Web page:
University of North Florida
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Stuart Chalk, Ph.D.
Department of Chemistry
University of North Florida
Phone: 1-904-620-1938
Fax: 1-904-620-3535
Email: schalk@unf.edu
Website: @unf

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Geothermal

Classification: Environmental -> water -> geothermal

Citations 7

"Automatic Determination Of Iron In Geothermal Fluids Containing High Dissolved Sulfur-compounds Using Flow Injection Electrothermal Atomic Absorption Spectrometry With An Online Microwave Radiation Precipitation-dissolution System"
Anal. Chim. Acta 1998 Volume 366, Issue 1-3 Pages 295-303
J. L. Burguera*, M. Burguera and C. E. Rondon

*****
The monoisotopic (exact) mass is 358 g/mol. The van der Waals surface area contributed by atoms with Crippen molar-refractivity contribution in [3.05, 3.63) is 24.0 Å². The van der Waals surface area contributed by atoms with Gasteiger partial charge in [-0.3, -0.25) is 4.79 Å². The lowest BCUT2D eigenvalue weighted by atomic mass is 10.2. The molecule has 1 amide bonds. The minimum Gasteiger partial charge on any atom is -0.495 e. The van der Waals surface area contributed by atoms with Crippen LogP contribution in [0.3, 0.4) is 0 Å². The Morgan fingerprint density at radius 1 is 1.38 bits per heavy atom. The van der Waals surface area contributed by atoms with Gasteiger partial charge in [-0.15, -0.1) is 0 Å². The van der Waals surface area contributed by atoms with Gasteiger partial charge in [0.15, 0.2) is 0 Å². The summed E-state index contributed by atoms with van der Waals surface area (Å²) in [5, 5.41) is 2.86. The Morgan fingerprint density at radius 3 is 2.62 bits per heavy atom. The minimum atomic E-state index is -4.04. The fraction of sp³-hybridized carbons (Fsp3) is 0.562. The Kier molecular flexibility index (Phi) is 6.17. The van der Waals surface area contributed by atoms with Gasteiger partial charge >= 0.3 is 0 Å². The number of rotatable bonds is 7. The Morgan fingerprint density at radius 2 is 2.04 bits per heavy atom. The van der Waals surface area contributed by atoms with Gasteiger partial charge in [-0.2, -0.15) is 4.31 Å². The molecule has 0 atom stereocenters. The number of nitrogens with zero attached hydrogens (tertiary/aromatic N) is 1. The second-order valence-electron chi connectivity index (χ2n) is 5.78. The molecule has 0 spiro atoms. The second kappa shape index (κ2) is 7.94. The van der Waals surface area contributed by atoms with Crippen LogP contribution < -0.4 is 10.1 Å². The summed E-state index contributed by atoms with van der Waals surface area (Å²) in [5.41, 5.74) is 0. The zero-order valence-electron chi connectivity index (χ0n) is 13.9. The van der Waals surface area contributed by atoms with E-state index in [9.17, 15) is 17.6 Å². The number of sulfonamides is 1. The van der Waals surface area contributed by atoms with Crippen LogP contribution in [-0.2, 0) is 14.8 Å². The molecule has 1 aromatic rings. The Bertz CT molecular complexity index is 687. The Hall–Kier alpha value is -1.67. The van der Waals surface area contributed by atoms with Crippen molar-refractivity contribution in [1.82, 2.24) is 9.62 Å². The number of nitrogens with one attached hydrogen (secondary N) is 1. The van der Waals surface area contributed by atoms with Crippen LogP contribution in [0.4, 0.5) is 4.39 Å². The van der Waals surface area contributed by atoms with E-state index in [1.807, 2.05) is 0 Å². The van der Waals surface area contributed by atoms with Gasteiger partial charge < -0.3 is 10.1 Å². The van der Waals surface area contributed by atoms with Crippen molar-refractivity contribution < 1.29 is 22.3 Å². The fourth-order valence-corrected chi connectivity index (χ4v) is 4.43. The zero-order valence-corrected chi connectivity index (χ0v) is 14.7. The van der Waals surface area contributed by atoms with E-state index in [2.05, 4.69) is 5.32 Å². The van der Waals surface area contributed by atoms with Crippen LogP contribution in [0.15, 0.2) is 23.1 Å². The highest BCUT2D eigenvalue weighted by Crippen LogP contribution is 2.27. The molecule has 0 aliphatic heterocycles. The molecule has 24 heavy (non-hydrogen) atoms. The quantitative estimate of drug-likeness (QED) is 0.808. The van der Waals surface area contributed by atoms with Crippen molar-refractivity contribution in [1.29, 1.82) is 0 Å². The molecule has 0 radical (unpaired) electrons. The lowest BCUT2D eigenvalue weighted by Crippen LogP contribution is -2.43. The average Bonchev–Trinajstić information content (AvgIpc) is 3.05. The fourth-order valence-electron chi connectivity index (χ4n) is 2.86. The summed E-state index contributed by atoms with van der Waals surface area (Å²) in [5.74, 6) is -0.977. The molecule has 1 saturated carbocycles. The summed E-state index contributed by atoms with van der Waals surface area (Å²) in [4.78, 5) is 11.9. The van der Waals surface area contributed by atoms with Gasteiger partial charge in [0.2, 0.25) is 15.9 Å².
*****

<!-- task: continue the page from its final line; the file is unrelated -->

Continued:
Abstract: A flow injection sample introduction in electrothermal atomic absorption spectrometry was used to determine iron in geothermal fluids containing high concentration. of dissolved sulfate and sulfide anions. First, sulfide was pptd. as sulfur with a confluencing solution of hydrogen peroxide (10% v/v) on the walls of a knotted reactor exposed to microwave radiation, to ease the precipitation process. While the sulfate containing solution flows downstream and sequestered in a sampling arm for the sequential deposition of aliquots of sample on the graphite tube atomizer platform bypositive air displacement, sulfur was dissolved with CCl4 and diverted to waste. This sequence was timed to synchronize with the spectrometer computer, which had been pre-programmed to introduce aliquots of Lu modifier, previous to each sample deposition, to minimize the sulfate interference, to improve integrated absorbance signal and the reproducibility of measurements. By using the less sensitive iron line at 296.7 nm, the linear range was 12-280 µg L-1, with a characteristic slope of 0.00083, a characteristic mass of 104.8 pg and a detection limit of 72 pg (3.6 µg L-1). The precision of the method, obtained for 10 measurements, was studied as within-run and within-batch precision; the relative standard deviations obtained in both cases were <3%. The accuracy of geothermal fluids was checked by recovery tests and comparison with an independent anal. method. Results obtained by the here proposed method correlate closely with those obtained by a tedious photometric procedure with o-phenanthroline. The sensitivity and the simplicity of this online procedure makes it attractive for routine determination of iron in waters involving large throughput of samples.